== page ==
Wine Culture Flourishes in Los Cabos

When Ralph Amey published his benchmark guide Wines of Baja California in 2003, there were fewer than two dozen wineries in Valle de Guadalupe and the smaller grape growing valleys located between Ensenada and Tecate. Thirty-five years before that, the grand total was four.

Today, there are well over 120 wineries, and publications as august as Vogue and The New York Times have compared the region to Northern California’s Napa Valley.

What does this Baja California wine boom – in both quantity and quality – mean for visitors to Los Cabos, some 700 miles further south in Baja California Sur?

Cape cities Cabo San Lucas and San José del Cabo may set the peninsular standard when it comes to hotels and resorts, but when it comes to hospitality bedfellows like food and wine, they often follow the trends set in northern Baja communities like Tijuana, Rosarito and Ensenada.

The Baja Med movement which developed in the early 2000s – pioneered by Tijuana chefs like Miguel Ángel Guerrero and Javier Plascencia – exercised (and continues to exercise) a profound influence on the Los Cabos dining scene, most notably in the emphasis on local and organic produce, farm-to-table restaurants, and creative international fusions. The success of the peninsula’s wine industry, which is responsible for upwards of 90% of all Mexican table wines, has also affected hospitality trends in Los Cabos.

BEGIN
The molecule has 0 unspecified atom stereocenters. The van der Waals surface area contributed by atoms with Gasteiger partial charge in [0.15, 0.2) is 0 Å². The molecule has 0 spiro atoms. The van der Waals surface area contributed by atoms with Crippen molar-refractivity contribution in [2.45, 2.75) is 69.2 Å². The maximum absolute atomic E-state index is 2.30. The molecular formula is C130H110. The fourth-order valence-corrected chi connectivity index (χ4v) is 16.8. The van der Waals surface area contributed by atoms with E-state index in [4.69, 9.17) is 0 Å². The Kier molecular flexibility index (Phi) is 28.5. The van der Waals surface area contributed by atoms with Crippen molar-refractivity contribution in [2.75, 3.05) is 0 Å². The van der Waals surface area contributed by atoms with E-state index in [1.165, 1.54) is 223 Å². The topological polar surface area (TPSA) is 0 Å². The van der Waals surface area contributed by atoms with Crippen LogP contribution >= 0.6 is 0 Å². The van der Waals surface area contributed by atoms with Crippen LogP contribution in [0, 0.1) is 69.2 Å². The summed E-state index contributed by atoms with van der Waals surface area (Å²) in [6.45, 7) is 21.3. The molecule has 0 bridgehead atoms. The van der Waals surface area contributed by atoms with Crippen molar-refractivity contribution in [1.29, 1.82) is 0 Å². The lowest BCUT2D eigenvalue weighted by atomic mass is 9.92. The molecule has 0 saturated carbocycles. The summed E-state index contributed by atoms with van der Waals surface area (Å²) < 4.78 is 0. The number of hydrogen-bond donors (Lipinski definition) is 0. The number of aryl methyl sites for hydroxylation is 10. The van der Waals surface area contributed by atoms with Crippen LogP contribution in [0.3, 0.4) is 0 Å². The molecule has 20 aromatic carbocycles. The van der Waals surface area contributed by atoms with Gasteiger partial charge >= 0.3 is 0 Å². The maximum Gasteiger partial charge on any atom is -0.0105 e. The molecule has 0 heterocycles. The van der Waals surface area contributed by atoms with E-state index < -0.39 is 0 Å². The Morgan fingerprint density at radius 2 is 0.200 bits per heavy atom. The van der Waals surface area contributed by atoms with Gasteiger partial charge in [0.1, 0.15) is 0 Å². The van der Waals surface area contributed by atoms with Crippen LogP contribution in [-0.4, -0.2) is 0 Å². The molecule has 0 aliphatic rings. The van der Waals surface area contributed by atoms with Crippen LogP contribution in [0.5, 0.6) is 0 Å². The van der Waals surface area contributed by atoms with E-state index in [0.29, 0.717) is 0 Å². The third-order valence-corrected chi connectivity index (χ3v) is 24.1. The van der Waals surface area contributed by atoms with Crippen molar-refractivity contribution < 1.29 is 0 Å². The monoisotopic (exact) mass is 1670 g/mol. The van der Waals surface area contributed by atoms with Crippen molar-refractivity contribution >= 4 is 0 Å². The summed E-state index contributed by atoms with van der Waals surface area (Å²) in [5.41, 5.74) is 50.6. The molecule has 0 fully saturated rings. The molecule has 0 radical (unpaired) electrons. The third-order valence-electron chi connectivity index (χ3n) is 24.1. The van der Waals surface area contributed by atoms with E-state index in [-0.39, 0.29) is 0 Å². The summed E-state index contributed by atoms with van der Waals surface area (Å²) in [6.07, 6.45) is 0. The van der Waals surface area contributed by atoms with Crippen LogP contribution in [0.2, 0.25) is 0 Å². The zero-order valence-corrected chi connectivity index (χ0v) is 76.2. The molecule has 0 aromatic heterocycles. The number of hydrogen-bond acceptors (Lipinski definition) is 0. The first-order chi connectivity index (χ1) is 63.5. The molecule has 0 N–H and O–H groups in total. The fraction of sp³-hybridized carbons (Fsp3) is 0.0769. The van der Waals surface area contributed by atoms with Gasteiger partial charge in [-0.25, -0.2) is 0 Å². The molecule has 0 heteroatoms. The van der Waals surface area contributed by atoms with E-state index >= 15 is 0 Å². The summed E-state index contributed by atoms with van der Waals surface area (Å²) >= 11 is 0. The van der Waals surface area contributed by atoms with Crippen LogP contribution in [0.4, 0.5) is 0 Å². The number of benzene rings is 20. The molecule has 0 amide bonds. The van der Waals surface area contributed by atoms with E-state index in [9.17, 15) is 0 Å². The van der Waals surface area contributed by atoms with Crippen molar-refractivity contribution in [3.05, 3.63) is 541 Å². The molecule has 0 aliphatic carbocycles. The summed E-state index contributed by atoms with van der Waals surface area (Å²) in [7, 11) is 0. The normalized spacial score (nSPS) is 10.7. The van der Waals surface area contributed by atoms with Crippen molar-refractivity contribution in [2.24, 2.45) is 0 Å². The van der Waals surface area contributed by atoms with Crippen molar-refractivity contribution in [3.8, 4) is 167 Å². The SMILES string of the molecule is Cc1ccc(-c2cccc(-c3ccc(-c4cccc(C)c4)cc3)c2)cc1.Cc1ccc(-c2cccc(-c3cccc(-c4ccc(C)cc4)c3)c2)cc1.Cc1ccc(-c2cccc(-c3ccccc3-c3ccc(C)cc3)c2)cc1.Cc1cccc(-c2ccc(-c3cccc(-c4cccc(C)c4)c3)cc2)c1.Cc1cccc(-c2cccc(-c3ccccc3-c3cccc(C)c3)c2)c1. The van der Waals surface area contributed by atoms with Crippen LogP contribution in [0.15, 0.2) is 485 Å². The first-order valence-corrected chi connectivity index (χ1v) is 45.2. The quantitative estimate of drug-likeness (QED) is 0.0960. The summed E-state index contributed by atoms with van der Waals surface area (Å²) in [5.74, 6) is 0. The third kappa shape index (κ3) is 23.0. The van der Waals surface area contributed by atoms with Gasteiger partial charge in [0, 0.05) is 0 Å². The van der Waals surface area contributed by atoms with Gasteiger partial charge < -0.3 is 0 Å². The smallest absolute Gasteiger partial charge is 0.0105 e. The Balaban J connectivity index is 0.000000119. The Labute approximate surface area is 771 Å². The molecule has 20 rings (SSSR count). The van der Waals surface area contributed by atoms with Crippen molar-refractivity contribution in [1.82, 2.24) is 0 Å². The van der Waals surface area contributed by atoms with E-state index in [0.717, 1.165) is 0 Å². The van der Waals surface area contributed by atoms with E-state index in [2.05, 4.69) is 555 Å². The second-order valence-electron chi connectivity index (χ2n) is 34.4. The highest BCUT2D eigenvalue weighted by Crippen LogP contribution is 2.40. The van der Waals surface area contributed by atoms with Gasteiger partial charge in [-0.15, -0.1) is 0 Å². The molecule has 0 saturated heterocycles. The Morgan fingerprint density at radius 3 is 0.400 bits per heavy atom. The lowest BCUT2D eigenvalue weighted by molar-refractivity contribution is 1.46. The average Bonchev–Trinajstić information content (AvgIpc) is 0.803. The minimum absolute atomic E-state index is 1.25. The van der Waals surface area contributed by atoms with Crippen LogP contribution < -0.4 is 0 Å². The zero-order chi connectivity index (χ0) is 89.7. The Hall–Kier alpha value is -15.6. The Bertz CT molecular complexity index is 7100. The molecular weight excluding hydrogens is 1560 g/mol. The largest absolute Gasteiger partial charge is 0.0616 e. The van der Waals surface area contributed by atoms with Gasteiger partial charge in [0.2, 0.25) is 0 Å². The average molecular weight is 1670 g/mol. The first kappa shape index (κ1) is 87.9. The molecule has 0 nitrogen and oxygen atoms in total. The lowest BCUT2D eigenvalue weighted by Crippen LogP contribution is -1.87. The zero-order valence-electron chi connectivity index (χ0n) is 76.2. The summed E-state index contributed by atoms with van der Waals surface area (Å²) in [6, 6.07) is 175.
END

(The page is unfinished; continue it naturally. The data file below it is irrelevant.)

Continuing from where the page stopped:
Although a few hardy souls are attempting to harvest grapes and bottle wine between Los Cabos and La Paz, hotter temperatures and a lack of the peculiarly saline water that gives the Valle de Guadalupe its distinctive terroir ensure the wines of El Sur will never rival those being made near La Frontera.

No, the real inroads made by Valle de Guadalupe producers in Los Cabos are their prominent billing in five-star cartas de vino, spots previously reserved for high-profile wines from France, Italy, Argentina, Chile and the U.S.  These Baja based wines are also being heavily promoted to visitors who once thought little of pairing their dinners with a lime-wedged bottle of Corona, or a salt-rimmed margarita.

Tadd Chapman’s Don Sanchez in San José del Cabo is not just one of the city’s finest restaurants, it’s a legitimate wine destination, with an onsite sommelier and a carry-out shop featuring over 300 labels. Solomon’s Landing offers monthly wine pairing dinners on the Cabo San Lucas marina boardwalk during high tourist season, and the Los Cabos Winery offers tasting flights near the town square.

Resorts too are jumping on the bandwagon. The Resort at Pedregal’s annual The Art of Taste Festival brings chefs as well as sommeliers from around México and beyond, and Grand Fiesta Americana boasts a wine themed spa, SOMMA WineSPA, with treatments and therapies built around wine varietals such as Chardonnay and Cabernet Sauvignon.

Vinotherapy, anyone?

Photo of a Valle de Guadalupe vineyard courtesy of Cbojorquez75 and Wikimedia Commons.

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